Losing track of a complex supply chain may lead to big problems

By David Hutton
Research Analyst

Published: March 12, 2014 2:33 pm ET
Updated: March 12, 2014 2:40 pm ET

Image By: The Gallery Studios Bill Michels, president of ADR North America LLC.

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Topics Sustainability Plastics News Executive Forum
Companies & Associations

WESLEY CHAPEL, FLA. — A supply chain is only as strong as its weakest link and carmaker Aston Martin recently learned the hard way that problems can occur at any point in the line.

The Graydon, England-based luxury car maker recently recalled 17,590 cars, and is bringing production of an accelerator pedal back to England after finding that a Chinese pedal supplier used counterfeit material.

Aston Martin was on the lips of attendees at the Plastics News Executive Forum on Feb. 25 during sessions focusing on supply chain issues.

Bill Michels, president of ADR North America LLC, led a session titled “Managing the Increasingly Complex Supply Chain.” His company focuses on purchasing and supply chain management. He also is president of ADR-ISM Supply Chain Management Consulting (Shanghai) Co. Inc. and a senior vice president of the Institute for Supply Management.

Michels pointed out that supply chains can be long, complex and impacted by myriad issues, from cultural challenges, natural disasters and civil strife in a nation.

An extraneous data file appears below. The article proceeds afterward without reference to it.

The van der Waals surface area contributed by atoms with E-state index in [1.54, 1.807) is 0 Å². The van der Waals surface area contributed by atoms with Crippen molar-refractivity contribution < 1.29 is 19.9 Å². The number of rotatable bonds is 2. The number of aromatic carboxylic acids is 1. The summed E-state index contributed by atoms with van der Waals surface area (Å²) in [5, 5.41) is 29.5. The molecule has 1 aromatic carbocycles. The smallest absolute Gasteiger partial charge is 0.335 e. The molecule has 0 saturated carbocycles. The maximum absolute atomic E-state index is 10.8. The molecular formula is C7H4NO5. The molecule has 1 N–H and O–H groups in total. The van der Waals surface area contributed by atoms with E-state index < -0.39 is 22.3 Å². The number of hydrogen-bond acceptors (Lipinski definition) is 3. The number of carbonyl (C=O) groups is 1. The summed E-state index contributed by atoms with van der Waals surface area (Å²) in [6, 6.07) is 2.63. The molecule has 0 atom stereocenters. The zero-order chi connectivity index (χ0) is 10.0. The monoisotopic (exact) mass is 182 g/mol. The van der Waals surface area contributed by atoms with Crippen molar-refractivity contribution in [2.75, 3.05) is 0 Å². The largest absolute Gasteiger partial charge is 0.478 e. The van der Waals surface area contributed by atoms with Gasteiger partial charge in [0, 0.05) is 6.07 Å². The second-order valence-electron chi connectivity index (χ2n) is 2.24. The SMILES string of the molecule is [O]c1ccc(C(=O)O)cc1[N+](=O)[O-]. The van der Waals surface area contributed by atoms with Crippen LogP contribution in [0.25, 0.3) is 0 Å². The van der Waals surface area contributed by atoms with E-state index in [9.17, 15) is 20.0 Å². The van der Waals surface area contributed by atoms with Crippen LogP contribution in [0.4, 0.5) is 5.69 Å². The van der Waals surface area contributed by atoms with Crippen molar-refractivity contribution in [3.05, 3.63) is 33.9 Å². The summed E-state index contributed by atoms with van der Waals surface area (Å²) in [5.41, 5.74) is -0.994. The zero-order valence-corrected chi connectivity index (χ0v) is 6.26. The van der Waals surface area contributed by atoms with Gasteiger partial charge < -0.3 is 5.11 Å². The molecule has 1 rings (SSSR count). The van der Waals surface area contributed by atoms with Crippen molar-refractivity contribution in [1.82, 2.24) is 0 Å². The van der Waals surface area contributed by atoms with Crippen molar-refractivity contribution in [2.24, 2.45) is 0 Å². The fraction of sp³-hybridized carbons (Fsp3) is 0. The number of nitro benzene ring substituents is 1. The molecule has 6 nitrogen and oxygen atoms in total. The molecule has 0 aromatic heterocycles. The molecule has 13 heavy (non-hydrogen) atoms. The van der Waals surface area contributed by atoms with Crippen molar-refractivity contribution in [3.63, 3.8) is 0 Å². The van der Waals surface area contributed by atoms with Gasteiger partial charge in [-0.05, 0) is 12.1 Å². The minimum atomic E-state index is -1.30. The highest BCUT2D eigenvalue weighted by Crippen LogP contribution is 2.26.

“One of the things that sparked reshoring was the fact that we had a big earthquake in Japan and a lot of parts were lost,” he said. “We had floods in Thailand. Companies started to wise up and started to move their suppliers closer to the company.”

From a customer’s perspective, industries will continue to consolidate, which will result in completing dedicated supply chains.

“The leanest, most efficient and most productive supply chains will have a competitive advantage in the marketplace,” Michels said. “The future requires strategic positioning.”

Customers also are focused on the value they can get out of the supply chain. The leverage is with the buyer when there is a lot of competition among the available suppliers.

“For the buyer in that position, the key is to maximize profit,” Michels said.

Michels pointed out that suppliers can be placed into four categories: leverage, acquisition, critical or strategic.

For a supplier, Michels said it is important to be a strategic supplier. It could be achieved through product specifications or as a result of location.